Table 1. Clinical characteristics of 109 HIV-infected patients.(a)
Table 2. Thrombophilic abnormalities in 109 HIV-infected patients.(a)
At more advanced stages of HIV infection (CD4 cell counts >5 x 10^sup 8^/L vs > 2-5 x 10^sup 8^/L), factor VIII concentrations were significantly higher, whereas free protein S concentrations were significantly lower (Fig. 1). The difference was less pronounced for fibrinogen concentrations and was statistically significant only when asymptomatic HIV patients were compared with AIDS patients (P = 0.027). A positive relationship was observed between increasing factor VIII and fibrinogen concentrations, whereas an inverse relationship was observed between increasing factor VIII concentrations and decreasing free protein S concentrations (Fie. 2).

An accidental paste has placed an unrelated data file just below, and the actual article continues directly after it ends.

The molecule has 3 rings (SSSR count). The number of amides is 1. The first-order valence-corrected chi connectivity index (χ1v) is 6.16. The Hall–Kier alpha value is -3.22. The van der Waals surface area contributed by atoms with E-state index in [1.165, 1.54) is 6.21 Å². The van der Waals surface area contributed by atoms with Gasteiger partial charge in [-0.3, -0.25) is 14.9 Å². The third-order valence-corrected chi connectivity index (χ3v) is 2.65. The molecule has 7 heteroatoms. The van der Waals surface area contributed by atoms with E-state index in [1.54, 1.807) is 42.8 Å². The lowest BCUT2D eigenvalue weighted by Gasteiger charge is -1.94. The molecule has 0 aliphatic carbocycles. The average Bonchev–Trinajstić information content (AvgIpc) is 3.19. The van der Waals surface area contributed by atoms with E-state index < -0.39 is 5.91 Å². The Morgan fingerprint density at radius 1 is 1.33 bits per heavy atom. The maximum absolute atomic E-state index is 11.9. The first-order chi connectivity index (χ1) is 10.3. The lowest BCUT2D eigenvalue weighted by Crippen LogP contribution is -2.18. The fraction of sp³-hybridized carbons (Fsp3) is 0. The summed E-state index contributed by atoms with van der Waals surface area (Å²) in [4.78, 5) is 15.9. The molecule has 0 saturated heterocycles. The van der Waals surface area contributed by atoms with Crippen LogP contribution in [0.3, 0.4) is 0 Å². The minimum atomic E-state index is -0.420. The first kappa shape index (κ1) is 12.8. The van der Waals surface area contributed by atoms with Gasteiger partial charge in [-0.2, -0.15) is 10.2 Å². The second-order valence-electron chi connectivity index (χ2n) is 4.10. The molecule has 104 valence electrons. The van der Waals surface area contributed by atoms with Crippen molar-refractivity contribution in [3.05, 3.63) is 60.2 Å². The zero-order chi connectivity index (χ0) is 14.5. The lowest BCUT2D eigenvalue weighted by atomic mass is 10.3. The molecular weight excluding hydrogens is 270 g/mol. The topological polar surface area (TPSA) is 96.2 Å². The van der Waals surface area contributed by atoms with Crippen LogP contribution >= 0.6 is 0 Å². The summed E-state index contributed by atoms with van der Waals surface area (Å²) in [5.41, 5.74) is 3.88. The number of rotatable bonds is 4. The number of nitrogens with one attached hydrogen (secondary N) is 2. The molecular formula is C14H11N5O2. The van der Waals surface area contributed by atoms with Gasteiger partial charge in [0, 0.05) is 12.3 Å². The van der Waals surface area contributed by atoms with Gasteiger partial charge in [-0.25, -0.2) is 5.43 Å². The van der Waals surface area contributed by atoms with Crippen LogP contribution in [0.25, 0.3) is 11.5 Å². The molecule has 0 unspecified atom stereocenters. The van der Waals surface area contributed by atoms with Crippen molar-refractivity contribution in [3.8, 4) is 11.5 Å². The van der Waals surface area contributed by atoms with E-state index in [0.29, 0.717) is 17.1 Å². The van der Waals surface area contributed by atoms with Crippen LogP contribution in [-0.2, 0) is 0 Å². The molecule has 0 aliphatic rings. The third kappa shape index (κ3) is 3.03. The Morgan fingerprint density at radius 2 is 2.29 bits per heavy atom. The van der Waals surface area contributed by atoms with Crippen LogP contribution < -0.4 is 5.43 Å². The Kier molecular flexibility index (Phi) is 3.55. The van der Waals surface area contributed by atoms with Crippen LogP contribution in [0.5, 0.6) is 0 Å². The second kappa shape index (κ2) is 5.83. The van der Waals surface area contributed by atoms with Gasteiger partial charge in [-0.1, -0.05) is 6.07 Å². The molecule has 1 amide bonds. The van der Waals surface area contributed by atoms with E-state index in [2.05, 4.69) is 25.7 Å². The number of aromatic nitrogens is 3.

Table 3. Thrombophilic abnormalities related to HIV status.(a)
The overall annual incidences of venous thrombosis and arterial thrombosis were 1.61% (95% CI, 0.81%-2.89%) and 0.87% (95% CI, 0.32%- 1.88%), respectively. The median age at the time of the first event was 45 years (range, 22-56 years) for venous thrombosis and 53 years (range, 44 -59 years) for arterial thrombosis. The median intervals between the onset of venous thrombosis and arterial thrombosis and the time of collection of the first blood sample were 3.2 years (range, 0-11 years) and 5.0 years (range, 1.7-14.1 years), respectively. In a univariate analysis, smoking, hyperlipidemia, hypertension, and diabetes mellitus were not associated with thrombophilic abnormalities.
Fig. 1. The relationship of factor VIIl, fibrinogen, and free protein S concentrations to CD4 cell counts in HIV-infected patients.